But apparently, the simple fact that the WiFi connection waits for 20 seconds before being re-established, is what finally makes my WiFi stable – after a Resume From Standby ! :)

This observation would also seem to confirm, that the last misbehavior of this chip-set was mainly due to the fact that it physically has two antennae attached, and that it makes a selection about which one to use, when the WiFi-connection is (re-)established. Apparently, the physical WiFi connection was not yet stable, ~half a second~ after the Resume. For which reason the Kernel Module has been choosing the weaker antenna, whereas after more than 20 seconds have elapsed, the correct antenna is chosen.



RTL8723BE Again

According to This Posting, when my laptop ‘Klystron’ had an older kernel version, it was suffering from a number of WiFi problems.

These problems seemed to be related to the RTL8723BE kernel module, a Linux implementation of the device driver, for a chip-set that seemed to run fine under Windows. Linux issues with this chip-set are famous.

More recently I have read some follow-up information, that makes the problems I was experiencing more easily explained.

Apparently, the Realtek chip-set in this laptop has not one but two points, at which an antenna wire can be connected – i.e., the possibility of connecting two antennae. The device-driver is supposed to detect which antenna has the stronger signal, and is supposed to switch to whichever one that is.

Apparently, my laptop was not made so cheaply, as only to have one antenna in fact, as some models do. This is evidenced by the fact that when I was running Windows on it, I was able to close and reopen the laptop lid at any time, and not risk losing the signal.

But what can happen with earlier versions of this kernel module under Linux, is that it fails to switch to the antenna with the stronger signal in real-time, instead making a static decision to stay with one of the antenna wires, at least after a connection has been established. And this would explain why, when I closed my laptop lid before, the kernel module would choose to stay with an antenna it had chosen, and one with the now-weaker signal.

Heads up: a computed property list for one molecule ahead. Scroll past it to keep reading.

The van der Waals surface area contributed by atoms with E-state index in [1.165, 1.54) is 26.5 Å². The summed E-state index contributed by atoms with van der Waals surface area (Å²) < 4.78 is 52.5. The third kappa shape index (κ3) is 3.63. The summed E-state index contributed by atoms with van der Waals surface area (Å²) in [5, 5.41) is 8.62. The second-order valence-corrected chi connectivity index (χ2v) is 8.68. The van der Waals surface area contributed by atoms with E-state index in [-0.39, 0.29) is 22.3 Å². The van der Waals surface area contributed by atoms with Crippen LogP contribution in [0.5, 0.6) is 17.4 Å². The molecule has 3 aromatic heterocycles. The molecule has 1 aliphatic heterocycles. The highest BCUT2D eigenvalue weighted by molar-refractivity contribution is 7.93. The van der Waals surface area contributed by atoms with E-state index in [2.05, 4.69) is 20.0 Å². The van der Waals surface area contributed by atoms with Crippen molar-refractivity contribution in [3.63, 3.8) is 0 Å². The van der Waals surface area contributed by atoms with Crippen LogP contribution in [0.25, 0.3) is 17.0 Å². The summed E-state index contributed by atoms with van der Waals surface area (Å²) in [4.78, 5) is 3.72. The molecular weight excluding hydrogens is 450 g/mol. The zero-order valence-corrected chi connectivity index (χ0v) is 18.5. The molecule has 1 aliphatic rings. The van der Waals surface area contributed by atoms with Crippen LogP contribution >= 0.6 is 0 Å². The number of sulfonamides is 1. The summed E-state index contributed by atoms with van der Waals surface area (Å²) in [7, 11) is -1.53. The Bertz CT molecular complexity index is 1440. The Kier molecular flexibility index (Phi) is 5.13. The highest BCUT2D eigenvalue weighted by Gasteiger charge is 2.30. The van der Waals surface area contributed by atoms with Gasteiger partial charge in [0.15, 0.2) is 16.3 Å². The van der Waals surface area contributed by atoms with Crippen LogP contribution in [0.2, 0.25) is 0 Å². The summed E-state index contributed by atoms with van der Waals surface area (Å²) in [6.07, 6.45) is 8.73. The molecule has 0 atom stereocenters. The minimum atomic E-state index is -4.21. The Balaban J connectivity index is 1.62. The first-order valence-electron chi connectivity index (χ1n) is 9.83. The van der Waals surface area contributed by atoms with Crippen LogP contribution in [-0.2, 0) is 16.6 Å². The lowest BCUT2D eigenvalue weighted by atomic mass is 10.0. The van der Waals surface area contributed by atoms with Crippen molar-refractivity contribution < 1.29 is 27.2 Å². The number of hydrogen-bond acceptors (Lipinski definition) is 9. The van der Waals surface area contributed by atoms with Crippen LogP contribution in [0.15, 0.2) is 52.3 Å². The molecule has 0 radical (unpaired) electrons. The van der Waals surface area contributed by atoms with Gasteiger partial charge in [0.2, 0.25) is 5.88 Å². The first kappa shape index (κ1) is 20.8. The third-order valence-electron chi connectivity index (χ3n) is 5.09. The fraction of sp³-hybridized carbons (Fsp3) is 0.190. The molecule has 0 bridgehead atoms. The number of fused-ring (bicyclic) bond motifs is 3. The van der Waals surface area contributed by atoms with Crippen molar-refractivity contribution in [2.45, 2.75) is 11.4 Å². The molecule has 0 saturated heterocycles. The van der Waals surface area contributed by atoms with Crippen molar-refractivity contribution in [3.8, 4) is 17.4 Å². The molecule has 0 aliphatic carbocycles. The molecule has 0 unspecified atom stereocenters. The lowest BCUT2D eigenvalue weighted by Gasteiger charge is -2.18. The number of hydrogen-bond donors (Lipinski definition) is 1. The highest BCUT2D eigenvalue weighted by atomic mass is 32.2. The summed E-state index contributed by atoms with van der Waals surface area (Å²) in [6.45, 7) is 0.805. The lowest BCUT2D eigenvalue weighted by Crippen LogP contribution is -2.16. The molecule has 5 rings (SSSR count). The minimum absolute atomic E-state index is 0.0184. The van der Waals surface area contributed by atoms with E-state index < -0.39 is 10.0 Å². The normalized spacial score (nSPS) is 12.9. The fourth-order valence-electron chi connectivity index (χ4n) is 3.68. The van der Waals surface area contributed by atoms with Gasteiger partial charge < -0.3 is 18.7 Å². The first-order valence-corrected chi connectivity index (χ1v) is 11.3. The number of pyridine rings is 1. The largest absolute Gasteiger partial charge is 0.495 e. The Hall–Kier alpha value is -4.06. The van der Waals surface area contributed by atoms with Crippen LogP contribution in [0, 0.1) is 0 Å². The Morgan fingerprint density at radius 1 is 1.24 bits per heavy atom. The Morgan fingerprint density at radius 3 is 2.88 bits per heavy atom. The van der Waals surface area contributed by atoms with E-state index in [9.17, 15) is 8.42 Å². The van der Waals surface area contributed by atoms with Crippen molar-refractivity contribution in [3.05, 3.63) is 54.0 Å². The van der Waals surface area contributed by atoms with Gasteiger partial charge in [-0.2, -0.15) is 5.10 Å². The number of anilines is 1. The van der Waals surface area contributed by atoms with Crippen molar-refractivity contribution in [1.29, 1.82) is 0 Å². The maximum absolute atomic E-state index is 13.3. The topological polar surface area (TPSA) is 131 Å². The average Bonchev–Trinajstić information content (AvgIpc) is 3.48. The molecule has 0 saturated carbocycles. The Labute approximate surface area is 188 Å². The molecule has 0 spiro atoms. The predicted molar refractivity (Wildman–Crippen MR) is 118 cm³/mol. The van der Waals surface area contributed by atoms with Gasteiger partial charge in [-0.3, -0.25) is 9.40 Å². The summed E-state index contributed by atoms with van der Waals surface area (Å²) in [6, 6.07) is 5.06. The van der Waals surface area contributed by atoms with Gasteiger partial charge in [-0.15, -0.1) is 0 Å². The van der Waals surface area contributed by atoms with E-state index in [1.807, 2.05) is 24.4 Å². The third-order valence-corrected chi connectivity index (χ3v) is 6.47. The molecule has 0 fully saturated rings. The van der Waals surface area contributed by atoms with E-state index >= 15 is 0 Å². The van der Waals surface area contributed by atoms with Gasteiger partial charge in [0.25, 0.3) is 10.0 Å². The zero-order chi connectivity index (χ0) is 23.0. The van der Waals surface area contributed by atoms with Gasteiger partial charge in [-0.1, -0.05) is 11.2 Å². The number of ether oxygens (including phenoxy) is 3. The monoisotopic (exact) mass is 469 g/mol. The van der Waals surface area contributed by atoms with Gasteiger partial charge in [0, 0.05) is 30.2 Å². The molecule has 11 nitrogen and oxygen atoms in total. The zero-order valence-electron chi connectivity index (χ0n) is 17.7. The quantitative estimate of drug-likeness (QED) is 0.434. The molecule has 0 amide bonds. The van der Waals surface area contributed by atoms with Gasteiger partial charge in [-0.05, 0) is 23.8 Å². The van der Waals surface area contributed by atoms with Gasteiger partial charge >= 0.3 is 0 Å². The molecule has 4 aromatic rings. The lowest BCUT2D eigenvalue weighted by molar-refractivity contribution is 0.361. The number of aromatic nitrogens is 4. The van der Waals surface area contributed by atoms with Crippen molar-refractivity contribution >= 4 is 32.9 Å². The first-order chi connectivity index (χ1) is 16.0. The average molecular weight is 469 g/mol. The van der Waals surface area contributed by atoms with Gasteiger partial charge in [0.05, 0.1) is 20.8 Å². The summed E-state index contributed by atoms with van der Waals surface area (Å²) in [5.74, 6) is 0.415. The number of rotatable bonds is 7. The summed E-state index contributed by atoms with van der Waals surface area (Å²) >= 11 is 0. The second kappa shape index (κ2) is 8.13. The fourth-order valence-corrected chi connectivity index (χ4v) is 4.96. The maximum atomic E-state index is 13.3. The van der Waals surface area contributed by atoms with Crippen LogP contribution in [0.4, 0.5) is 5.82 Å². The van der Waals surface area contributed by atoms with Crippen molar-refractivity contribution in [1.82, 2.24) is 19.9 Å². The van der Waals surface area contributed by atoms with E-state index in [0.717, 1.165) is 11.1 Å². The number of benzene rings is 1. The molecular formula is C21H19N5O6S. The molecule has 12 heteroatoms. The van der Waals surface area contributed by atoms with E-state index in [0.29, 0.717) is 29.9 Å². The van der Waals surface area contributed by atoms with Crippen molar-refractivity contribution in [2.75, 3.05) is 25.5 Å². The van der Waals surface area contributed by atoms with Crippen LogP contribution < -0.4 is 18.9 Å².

On the side, what I now find is that since I have been upgraded to kernel version ‘4.4.0-30-generic‘, the kernel module and its WiFi service seem to have become very stable, until I put the laptop into Suspend Mode. When I Resume from RAM after that, apparently the kernel module receives some amount of corruption, so that it becomes unstable again. But this is not the only problem that laptop runs in to with Suspend to RAM, as also noted Here. Further, I still have this laptop set To suspend to RAM, whenever I close its lid. So there are still no sessions on this machine, with the lid closed, with the WiFi active, and with the laptop plugged in to AC power, as some users leave theirs.

Such a test might be a good thing, to see if the WiFi signal still fades like that, with the new kernel module. That test has not happened yet.